UK: The Securities Financing Transactions Regulation

Last Updated: 27 January 2016
Article by Rosali Pretorius and Luca Salerno

The SFTR will improve transparency in securities and commodities lending, repos, margin loans and some collateral arrangements.

The Regulation on Transparency of Securities Financing Transactions and of Reuse (2015/2365) (the SFTR) is a key part of the EU's initiative to reform shadow banking following the 2007-2008 financial crisis. Its aim is to improve transparency in securities and commodities lending, repurchase transactions, margin loans and certain collateral arrangements.

When was the SFTR adopted?

The SFTR was adopted in November 2015 and published in the Official Journal of the European Union on 23 December 2015. It applies from 12 January 2016. However, a combination of staggered effective dates and the need to wait for Level 2 measures means that most of its requirements will become effective after 13 July 2016.

Overview of requirements

The SFTR requires "counterparties" established in the EU and EU branches of non-EU counterparties that are parties to securities financing transactions (SFTs) or a collateral arrangement to:

  • report SFTs to recognised trade repositories (TRs), or to the European Securities and Markets Authority (ESMA) if trade repositories are not established (Reporting);
  • keep a record of SFTs for five years after their conclusion, modification or termination (Record Keeping); and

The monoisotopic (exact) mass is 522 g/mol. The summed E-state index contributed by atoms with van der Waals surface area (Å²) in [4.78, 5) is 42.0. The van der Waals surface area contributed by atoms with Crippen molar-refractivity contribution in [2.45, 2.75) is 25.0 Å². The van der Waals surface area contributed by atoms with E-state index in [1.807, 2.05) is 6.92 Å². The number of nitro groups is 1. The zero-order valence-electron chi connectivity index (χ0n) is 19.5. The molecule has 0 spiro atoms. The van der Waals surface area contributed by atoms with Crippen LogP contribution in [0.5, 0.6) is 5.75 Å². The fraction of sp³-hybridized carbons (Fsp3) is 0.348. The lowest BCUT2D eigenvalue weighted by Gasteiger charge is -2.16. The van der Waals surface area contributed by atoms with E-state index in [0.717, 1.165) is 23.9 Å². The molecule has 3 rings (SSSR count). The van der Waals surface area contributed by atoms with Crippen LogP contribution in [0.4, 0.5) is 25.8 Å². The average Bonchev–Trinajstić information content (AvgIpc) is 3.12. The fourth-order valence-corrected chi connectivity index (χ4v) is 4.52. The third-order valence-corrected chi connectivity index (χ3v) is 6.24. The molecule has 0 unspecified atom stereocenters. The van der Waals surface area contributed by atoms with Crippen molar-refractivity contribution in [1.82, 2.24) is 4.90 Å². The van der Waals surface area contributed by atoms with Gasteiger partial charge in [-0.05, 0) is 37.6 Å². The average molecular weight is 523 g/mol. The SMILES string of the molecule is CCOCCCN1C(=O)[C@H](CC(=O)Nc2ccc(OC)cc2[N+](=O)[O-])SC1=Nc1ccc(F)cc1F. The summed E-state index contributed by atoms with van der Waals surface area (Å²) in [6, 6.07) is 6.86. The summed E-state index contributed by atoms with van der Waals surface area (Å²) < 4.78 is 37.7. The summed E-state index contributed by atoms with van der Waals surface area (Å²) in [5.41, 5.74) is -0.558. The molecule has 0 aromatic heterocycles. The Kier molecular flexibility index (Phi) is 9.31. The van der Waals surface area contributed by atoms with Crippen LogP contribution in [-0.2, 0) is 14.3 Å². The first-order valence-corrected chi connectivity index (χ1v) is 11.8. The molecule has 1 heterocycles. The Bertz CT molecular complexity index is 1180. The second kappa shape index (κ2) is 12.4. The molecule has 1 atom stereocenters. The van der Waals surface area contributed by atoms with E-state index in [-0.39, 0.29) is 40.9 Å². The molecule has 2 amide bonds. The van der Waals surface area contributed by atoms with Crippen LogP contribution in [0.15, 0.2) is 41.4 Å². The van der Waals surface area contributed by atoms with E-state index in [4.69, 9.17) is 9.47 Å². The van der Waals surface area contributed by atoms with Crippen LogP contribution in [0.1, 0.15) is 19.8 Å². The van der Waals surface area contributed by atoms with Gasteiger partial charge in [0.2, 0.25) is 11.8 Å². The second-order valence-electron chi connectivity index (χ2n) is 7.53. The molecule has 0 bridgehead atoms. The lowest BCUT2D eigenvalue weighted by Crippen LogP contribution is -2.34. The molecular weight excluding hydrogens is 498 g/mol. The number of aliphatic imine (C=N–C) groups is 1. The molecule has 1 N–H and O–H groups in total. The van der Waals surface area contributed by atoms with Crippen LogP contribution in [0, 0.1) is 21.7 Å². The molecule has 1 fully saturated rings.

• in order to be able to reuse financial instruments obtained as collateral under collateral arrangements, disclose the risks of such arrangements to, and obtain express consent from, the party that transferred the collateral (Reuse of Collateral).

The SFTR also requires managers of UCITS and alternative investment fund (AIFs) to disclose to investors in the fund some key information about SFTs and total return swaps (TRSs) to which the fund is a party.

The SFTR's requirements will be phased in, with some of the rules such as those on disclosures by fund managers already in force on 12 January 2016 and others, such as the ones on Reuse of Collateral, effective as early as 13 July 2016. At the end of this article we provide the complete timeline of the different obligations.

Transactions and other arrangements in scope

For the purpose of Reporting and Record Keeping, the definition of SFT covers the following types of transactions:

  • securities or commodities lending and securities or commodities borrowing (e.g. transactions under GMSLA and loans of gold or other precious metals);